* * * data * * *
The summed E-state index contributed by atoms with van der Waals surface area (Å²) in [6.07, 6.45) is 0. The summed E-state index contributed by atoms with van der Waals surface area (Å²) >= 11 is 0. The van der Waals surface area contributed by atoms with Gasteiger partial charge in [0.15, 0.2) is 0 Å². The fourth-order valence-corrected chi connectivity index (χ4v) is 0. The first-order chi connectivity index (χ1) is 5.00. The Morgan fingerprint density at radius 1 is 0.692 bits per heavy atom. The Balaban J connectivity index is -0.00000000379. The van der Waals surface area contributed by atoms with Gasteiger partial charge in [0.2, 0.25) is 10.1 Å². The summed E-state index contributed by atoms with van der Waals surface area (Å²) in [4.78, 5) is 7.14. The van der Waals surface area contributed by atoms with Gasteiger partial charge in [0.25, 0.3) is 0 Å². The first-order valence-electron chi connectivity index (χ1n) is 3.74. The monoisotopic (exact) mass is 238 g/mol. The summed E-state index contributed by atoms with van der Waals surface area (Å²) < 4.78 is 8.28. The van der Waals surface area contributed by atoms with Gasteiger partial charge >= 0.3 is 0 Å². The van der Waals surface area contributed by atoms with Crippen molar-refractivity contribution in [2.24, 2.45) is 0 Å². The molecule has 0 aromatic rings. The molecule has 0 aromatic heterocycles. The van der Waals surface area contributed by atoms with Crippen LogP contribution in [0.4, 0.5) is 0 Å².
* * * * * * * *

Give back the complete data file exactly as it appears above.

The summed E-state index contributed by atoms with van der Waals surface area (Å²) in [6.07, 6.45) is 0. The summed E-state index contributed by atoms with van der Waals surface area (Å²) >= 11 is 0. The van der Waals surface area contributed by atoms with Gasteiger partial charge in [0.15, 0.2) is 0 Å². The fourth-order valence-corrected chi connectivity index (χ4v) is 0. The first-order chi connectivity index (χ1) is 5.00. The Morgan fingerprint density at radius 1 is 0.692 bits per heavy atom. The Balaban J connectivity index is -0.00000000379. The van der Waals surface area contributed by atoms with Gasteiger partial charge in [0.2, 0.25) is 10.1 Å². The summed E-state index contributed by atoms with van der Waals surface area (Å²) in [4.78, 5) is 7.14. The van der Waals surface area contributed by atoms with Gasteiger partial charge in [0.25, 0.3) is 0 Å². The first-order valence-electron chi connectivity index (χ1n) is 3.74. The monoisotopic (exact) mass is 238 g/mol. The summed E-state index contributed by atoms with van der Waals surface area (Å²) < 4.78 is 8.28. The van der Waals surface area contributed by atoms with Gasteiger partial charge >= 0.3 is 0 Å². The van der Waals surface area contributed by atoms with Crippen molar-refractivity contribution in [2.24, 2.45) is 0 Å². The molecule has 0 aromatic rings. The molecule has 0 aromatic heterocycles. The van der Waals surface area contributed by atoms with Crippen LogP contribution in [0.4, 0.5) is 0 Å².